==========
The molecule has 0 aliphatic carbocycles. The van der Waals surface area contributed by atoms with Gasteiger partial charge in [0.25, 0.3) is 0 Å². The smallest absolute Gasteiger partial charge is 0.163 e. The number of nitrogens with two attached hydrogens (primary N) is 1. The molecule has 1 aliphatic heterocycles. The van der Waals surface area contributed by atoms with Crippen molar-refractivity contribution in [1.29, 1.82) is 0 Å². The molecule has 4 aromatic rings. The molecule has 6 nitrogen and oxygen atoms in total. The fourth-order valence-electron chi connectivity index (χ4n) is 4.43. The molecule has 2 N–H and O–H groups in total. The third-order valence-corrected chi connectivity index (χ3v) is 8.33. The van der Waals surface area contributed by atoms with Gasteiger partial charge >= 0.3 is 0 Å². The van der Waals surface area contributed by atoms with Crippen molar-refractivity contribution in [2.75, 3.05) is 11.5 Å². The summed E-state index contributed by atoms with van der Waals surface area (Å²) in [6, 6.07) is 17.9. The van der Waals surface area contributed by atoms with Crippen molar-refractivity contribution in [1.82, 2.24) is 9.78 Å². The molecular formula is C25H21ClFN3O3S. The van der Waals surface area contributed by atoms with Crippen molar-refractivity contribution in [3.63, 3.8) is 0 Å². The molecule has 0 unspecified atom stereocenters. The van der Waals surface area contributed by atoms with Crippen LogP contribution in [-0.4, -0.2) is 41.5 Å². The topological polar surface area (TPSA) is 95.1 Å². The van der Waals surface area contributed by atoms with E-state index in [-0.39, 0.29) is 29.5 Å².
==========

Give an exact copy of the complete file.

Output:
The molecule has 0 aliphatic carbocycles. The van der Waals surface area contributed by atoms with Gasteiger partial charge in [0.25, 0.3) is 0 Å². The smallest absolute Gasteiger partial charge is 0.163 e. The number of nitrogens with two attached hydrogens (primary N) is 1. The molecule has 1 aliphatic heterocycles. The van der Waals surface area contributed by atoms with Crippen molar-refractivity contribution in [1.29, 1.82) is 0 Å². The molecule has 4 aromatic rings. The molecule has 6 nitrogen and oxygen atoms in total. The fourth-order valence-electron chi connectivity index (χ4n) is 4.43. The molecule has 2 N–H and O–H groups in total. The third-order valence-corrected chi connectivity index (χ3v) is 8.33. The van der Waals surface area contributed by atoms with Gasteiger partial charge >= 0.3 is 0 Å². The van der Waals surface area contributed by atoms with Crippen molar-refractivity contribution in [2.75, 3.05) is 11.5 Å². The summed E-state index contributed by atoms with van der Waals surface area (Å²) in [6, 6.07) is 17.9. The van der Waals surface area contributed by atoms with Crippen molar-refractivity contribution in [1.82, 2.24) is 9.78 Å². The molecular formula is C25H21ClFN3O3S. The van der Waals surface area contributed by atoms with Crippen molar-refractivity contribution in [3.63, 3.8) is 0 Å². The molecule has 0 unspecified atom stereocenters. The van der Waals surface area contributed by atoms with Crippen LogP contribution in [-0.4, -0.2) is 41.5 Å². The topological polar surface area (TPSA) is 95.1 Å². The van der Waals surface area contributed by atoms with E-state index in [-0.39, 0.29) is 29.5 Å².